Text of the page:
The expanded panel of genes includes Sephardic diseases. “Sephardic communities come from different parts of the world,” Ms. Grinzaid said. “They are not as homogeneous as Ashkenazi Jews are. We recommend that Sephardic Jews choose the expanded panel.” For instance, Sephardim from different parts of the Mediterranean basin may be at higher risk for thalassemia, Fanconi anemia, and familial Mediterranean fever.

Karen Grinzaid has two college-age children. Their background is Ashkenazi on all four sides, and she is encouraging them to be screened. Hillary Kener said that she is of the age where her friends are starting to get married. Because she has four Ashkenazi grandparents, she decided to get screened with the expanded panel, and is awaiting the results.

She said that a recent survey revealed that only 24 percent of Ashkenazi Jews of reproductive age are aware of the risks. Ms. Grinzaid reflected that many people have not heard of these diseases; in the case of Tay Sachs, that is successful screening in the 1970s reduced or eliminated it from the Jewish community.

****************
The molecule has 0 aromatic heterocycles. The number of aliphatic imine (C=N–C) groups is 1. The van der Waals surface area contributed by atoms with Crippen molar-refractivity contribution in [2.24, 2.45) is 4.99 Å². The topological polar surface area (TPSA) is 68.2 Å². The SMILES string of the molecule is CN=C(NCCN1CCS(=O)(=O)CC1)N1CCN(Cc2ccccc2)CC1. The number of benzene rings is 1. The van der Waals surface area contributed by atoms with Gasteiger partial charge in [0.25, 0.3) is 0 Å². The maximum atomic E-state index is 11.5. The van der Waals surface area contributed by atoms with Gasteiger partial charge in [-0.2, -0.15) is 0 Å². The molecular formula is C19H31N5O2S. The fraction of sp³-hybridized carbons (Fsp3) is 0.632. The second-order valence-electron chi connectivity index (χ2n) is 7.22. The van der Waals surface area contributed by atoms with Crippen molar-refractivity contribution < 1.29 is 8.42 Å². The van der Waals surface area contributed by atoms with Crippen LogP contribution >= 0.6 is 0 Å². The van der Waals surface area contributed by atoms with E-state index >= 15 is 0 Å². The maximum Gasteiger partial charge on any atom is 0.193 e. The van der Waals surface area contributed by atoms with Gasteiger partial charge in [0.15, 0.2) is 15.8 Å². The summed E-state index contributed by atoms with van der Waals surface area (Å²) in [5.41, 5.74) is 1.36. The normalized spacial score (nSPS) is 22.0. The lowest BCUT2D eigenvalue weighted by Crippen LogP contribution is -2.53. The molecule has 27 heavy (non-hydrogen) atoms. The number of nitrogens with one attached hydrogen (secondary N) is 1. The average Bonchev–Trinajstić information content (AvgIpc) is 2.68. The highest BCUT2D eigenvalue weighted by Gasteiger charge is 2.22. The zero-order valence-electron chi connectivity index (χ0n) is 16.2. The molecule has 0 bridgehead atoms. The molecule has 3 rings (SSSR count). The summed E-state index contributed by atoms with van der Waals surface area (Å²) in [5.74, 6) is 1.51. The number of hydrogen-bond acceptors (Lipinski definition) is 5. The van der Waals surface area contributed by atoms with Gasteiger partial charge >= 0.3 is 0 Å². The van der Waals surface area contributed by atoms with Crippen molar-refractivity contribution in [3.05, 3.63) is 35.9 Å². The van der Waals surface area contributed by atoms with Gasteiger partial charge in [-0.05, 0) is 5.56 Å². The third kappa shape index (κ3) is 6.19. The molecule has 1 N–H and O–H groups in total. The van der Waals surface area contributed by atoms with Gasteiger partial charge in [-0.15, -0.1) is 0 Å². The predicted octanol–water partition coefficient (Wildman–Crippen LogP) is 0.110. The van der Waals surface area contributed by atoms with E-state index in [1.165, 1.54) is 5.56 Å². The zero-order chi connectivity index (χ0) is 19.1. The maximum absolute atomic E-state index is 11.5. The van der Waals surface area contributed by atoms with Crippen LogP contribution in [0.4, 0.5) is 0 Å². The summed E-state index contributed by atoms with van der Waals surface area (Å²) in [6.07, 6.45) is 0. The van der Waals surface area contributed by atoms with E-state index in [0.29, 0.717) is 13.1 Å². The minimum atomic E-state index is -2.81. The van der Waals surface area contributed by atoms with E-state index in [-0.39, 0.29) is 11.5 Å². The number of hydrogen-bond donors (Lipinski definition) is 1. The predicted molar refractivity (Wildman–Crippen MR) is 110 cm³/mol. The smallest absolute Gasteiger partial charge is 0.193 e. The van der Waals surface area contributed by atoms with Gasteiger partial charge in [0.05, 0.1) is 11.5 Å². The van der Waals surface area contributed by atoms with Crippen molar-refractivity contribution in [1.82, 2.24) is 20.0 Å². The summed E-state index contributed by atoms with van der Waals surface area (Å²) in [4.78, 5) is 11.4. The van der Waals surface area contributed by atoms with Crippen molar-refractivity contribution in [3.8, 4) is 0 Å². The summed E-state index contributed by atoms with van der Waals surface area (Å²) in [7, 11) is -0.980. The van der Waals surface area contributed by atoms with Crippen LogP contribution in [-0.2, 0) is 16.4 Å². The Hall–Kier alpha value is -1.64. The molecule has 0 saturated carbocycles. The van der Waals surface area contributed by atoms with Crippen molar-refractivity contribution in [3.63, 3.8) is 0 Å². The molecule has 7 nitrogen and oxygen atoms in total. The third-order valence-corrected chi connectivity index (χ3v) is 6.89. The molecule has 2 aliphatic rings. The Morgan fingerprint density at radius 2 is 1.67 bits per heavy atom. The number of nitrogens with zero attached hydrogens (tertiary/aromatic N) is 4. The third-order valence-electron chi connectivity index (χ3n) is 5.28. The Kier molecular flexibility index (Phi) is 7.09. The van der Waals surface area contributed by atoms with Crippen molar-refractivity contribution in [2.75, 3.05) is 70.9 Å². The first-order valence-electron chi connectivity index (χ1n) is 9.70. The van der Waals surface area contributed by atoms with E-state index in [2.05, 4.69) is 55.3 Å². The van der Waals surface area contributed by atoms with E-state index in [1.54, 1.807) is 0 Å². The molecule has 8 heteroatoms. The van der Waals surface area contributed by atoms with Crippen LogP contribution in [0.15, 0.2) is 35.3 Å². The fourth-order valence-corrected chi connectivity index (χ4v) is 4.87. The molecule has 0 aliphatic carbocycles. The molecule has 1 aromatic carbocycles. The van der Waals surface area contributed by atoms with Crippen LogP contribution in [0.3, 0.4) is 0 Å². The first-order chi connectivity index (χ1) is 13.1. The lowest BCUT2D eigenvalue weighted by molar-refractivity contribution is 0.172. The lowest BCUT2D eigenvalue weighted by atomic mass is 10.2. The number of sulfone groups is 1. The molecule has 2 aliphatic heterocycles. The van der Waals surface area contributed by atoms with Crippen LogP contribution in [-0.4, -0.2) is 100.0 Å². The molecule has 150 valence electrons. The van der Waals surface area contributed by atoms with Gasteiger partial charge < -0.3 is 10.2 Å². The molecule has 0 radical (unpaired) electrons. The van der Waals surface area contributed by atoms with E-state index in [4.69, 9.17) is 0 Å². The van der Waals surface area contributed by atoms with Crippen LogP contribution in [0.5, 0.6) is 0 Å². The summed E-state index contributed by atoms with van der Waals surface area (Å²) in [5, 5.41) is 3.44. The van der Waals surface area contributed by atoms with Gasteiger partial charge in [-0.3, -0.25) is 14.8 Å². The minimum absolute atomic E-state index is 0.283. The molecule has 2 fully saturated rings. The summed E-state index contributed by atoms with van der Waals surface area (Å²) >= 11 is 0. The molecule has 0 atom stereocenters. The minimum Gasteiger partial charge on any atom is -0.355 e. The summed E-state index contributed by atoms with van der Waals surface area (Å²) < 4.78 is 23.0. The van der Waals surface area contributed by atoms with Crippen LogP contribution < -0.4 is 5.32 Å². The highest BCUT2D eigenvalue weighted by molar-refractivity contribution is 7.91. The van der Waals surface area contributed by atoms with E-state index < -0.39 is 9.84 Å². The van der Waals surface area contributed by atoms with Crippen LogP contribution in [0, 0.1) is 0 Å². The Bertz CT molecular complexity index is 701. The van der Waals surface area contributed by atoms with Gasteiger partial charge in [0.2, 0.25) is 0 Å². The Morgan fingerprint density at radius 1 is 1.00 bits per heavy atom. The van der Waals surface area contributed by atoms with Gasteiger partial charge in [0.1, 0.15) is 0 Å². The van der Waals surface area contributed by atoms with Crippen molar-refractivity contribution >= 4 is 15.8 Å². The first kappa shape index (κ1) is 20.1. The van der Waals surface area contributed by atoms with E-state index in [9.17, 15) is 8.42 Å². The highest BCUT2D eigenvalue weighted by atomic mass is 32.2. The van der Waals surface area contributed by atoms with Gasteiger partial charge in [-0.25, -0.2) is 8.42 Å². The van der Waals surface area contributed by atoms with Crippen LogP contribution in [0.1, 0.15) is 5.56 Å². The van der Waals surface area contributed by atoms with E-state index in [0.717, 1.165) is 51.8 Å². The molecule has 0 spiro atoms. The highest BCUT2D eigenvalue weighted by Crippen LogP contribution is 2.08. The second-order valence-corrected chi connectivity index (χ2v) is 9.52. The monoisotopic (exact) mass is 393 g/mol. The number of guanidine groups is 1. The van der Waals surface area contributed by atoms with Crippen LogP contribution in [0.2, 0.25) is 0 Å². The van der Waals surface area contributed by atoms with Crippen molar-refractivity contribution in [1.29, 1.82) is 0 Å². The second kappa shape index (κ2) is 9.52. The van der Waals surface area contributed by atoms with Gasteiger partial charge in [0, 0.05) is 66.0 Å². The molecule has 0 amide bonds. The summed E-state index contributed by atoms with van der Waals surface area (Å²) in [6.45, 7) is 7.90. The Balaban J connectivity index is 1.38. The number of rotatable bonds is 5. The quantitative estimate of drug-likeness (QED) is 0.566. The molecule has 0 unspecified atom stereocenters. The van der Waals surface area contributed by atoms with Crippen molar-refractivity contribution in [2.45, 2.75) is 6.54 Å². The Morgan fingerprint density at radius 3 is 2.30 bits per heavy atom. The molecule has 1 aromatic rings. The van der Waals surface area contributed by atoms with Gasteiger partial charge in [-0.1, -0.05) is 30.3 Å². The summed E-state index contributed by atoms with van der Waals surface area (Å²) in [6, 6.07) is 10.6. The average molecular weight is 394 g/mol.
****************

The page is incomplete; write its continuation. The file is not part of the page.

“Our goal is to have people tested preconception,” she said. “If we tell them before they have a family, they have many options,” Ms. Grinzaid said. “We are using social media publicity to create awareness for people with even one Jewish grandparent. We’re doing things with interfaith families.”

Ms. Kener recommends giving “a present for the future” to young couples and to brides- and grooms-to-be. For $99 you can give a Genotyping gift certificate and $299 buys Sequencing gift certificate. The gift covers the co-pay for those tests.

More information on JScreen is at www.JScreen.org. Information on Jewish genetic diseases is at www.jewishgeneticdiseases.org.